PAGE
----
Tens of thousands of German high school students travel each year to Spain, Italy, Bulgaria or Hungary to celebrate graduation in scenes that look a lot like America's spring break. A whole new industry has developed -- one that encourages them to binge drink and lose control.
The night sky over Lloret de Mar is flooded with the reflection of red and blue neon signs, but in the morning when the lights at Magic Park, Hollywood and the other bars and clubs go out, the town turns as gray as concrete. As the street cleaners emerge to clear the pavement of last night's excesses with road sweepers and humongous hoses, the graduates plunk down onto their hotel beds. Olli, the holiday host, won't be revving up his program again until 2 p.m., when there will be a get-together at Dr. Döner, where the buckets will be waiting for the sangria party. Anyone getting out of bed before that can always have a beer or Vodka lemon at the hotel bar. There are virtually no holds barred in Lloret -- and that's why they've come here.
These past few weeks, the students heard their teachers and principals say what all do when they send their students off into life with somewhat too much élan: You are the elite, you will be the cream of your country. But the graduating class contingent taking off for Lloret de Mar on Spain's Mediterranean coast put all that elite business on ice for the time being, and before leaving they make sure to book the booze at the hotel in advance, which is cheaper than paying each drink as they go.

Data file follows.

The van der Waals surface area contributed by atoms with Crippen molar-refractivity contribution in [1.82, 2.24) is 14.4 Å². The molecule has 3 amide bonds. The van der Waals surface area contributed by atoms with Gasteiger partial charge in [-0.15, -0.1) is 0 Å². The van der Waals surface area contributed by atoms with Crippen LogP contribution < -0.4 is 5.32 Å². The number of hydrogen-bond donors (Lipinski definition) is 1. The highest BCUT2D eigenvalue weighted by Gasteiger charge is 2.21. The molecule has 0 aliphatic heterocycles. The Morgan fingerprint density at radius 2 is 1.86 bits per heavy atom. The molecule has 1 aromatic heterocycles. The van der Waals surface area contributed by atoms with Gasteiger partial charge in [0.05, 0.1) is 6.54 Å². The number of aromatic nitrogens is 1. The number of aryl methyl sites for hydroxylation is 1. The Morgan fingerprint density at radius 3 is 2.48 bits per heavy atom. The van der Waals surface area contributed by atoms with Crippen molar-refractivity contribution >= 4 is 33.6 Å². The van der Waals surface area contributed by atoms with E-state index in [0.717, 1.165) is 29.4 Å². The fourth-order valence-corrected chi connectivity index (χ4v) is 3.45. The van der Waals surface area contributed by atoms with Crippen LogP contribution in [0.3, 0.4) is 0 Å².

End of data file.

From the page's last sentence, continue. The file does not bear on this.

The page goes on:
Some 35,000 high school graduates from all over Germany board the buses bound for the Costa Brava right after their final exams: the nation's future engineers, dentists, federal police. In some cases, entire classes travel, in others they are groups as small as five people. But the goal of the trip is certain: most just want to drink some of their thoughts away, says holiday host Oliver Schwartz, 33, who goes by the nickname "Olli" in his duties as partymeister.
Life is simple in Llorat. There's sun, a beach, discos and alcohol. Otherwise, there's not much else going on here. Lloret is a supermarket for high school grads, and for five or six weeks each summer, the city's sole raison d'être is to temporarily eclipse the complexity from the new life they will have to face after leaving school. And the first steps to freedom lead straight to the sangria buckets.
Olli shares responsibility for complexity reduction in Lloret. He is the head of two dozen local holiday reps for his employer Abi4Life (Abi being short for Abitur, the school-leaving exams given at gymnasiums, Germany's college preparatory high schools), a firm that organizes tours for kids who have just passed their exams and graduated. By the end of the summer season, as many as 8,000 high school graduates from Germany will have visited Lloret.